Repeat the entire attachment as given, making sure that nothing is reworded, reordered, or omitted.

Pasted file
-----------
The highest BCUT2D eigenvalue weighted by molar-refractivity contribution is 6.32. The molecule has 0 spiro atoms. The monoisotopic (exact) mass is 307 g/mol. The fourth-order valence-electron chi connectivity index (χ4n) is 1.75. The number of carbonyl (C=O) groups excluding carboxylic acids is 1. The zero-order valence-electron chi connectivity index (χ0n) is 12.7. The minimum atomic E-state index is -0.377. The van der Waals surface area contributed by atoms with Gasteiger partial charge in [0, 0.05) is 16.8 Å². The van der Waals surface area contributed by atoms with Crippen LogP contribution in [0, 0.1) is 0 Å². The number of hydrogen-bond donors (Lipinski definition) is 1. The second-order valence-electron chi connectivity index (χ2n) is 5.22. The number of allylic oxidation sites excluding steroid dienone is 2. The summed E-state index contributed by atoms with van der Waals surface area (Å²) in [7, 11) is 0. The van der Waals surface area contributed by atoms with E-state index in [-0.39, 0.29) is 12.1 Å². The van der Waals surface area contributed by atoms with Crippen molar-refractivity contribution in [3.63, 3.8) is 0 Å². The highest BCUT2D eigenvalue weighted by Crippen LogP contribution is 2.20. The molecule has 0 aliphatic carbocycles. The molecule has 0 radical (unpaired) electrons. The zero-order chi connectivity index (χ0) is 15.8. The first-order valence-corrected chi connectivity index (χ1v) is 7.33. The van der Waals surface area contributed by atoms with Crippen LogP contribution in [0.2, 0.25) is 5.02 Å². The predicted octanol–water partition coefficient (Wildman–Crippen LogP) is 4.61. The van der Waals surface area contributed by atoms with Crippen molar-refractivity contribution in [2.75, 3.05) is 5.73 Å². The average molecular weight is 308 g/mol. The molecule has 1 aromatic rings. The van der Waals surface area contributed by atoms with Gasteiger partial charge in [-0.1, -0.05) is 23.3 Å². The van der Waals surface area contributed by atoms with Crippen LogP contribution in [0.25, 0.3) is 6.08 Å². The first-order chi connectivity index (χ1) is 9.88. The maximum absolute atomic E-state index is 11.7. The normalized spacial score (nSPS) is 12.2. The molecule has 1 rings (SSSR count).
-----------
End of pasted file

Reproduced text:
The highest BCUT2D eigenvalue weighted by molar-refractivity contribution is 6.32. The molecule has 0 spiro atoms. The monoisotopic (exact) mass is 307 g/mol. The fourth-order valence-electron chi connectivity index (χ4n) is 1.75. The number of carbonyl (C=O) groups excluding carboxylic acids is 1. The zero-order valence-electron chi connectivity index (χ0n) is 12.7. The minimum atomic E-state index is -0.377. The van der Waals surface area contributed by atoms with Gasteiger partial charge in [0, 0.05) is 16.8 Å². The van der Waals surface area contributed by atoms with Crippen LogP contribution in [0, 0.1) is 0 Å². The number of hydrogen-bond donors (Lipinski definition) is 1. The second-order valence-electron chi connectivity index (χ2n) is 5.22. The number of allylic oxidation sites excluding steroid dienone is 2. The summed E-state index contributed by atoms with van der Waals surface area (Å²) in [7, 11) is 0. The van der Waals surface area contributed by atoms with E-state index in [-0.39, 0.29) is 12.1 Å². The van der Waals surface area contributed by atoms with Crippen molar-refractivity contribution in [3.63, 3.8) is 0 Å². The highest BCUT2D eigenvalue weighted by Crippen LogP contribution is 2.20. The molecule has 0 aliphatic carbocycles. The molecule has 0 radical (unpaired) electrons. The zero-order chi connectivity index (χ0) is 15.8. The first-order valence-corrected chi connectivity index (χ1v) is 7.33. The van der Waals surface area contributed by atoms with Crippen LogP contribution in [0.2, 0.25) is 5.02 Å². The predicted octanol–water partition coefficient (Wildman–Crippen LogP) is 4.61. The van der Waals surface area contributed by atoms with Crippen molar-refractivity contribution in [2.75, 3.05) is 5.73 Å². The average molecular weight is 308 g/mol. The molecule has 1 aromatic rings. The van der Waals surface area contributed by atoms with Gasteiger partial charge in [-0.1, -0.05) is 23.3 Å². The van der Waals surface area contributed by atoms with Crippen LogP contribution in [0.25, 0.3) is 6.08 Å². The first-order chi connectivity index (χ1) is 9.88. The maximum absolute atomic E-state index is 11.7. The normalized spacial score (nSPS) is 12.2. The molecule has 1 rings (SSSR count).